Alice Boccia Paterakis
A series of case studies are presented which exemplify decisions regarding the compensation of
artifacts from the Agora Excavations in antiquity and in modern times. The artifacts represent
utilitarian, votive, military, honorary and architectural functions and include 5th and 4th c. B.C.
bronze statuary and a bronze shield, a 4th c. B.C. ceramic water clock (klepsydra), a marble ionic
capital from the 2nd c. B.C. Stoa of Attalos, the marble stage facade from the 1st c. B.C. Odeion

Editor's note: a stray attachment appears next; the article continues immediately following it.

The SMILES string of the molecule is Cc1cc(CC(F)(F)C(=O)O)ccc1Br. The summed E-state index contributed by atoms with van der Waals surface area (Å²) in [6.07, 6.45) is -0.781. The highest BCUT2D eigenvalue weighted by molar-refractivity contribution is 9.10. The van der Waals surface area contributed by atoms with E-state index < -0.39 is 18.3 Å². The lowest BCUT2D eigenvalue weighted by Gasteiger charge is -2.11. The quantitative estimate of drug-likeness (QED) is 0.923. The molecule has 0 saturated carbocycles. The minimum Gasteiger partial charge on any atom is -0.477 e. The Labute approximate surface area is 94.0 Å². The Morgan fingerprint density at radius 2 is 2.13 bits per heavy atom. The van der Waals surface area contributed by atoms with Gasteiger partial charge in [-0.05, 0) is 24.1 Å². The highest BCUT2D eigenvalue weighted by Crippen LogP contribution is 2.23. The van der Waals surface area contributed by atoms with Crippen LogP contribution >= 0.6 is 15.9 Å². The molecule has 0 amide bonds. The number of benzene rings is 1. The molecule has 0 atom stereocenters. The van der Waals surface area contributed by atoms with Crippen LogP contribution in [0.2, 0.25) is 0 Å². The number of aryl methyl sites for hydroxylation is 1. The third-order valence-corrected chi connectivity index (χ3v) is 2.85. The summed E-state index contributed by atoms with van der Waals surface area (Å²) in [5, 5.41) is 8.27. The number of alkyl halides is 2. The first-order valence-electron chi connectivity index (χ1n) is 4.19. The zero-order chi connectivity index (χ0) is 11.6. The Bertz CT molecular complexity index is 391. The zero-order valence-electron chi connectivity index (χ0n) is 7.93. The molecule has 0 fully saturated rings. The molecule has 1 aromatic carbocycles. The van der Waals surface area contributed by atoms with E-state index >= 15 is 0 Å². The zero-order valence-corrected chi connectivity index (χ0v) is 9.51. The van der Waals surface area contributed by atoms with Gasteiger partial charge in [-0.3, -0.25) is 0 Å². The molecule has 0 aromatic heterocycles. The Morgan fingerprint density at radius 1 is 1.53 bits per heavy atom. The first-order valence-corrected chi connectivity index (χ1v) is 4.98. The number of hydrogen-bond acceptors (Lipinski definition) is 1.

of Agrippa, a Roman ivory statuette of Apollo, 5th c. B.C. red figure kraters, Hellenistic and
Byzantine ceramics, and human skulls from various periods. The decisions regarding the type and extent of compensation are shown to be influenced by numerous factors which include 1) the uniqueness and degree of preservation of the artifact, 2) the availability of physical and literary evidence to support the compensation, and 3) the destination and function of the object after treatment.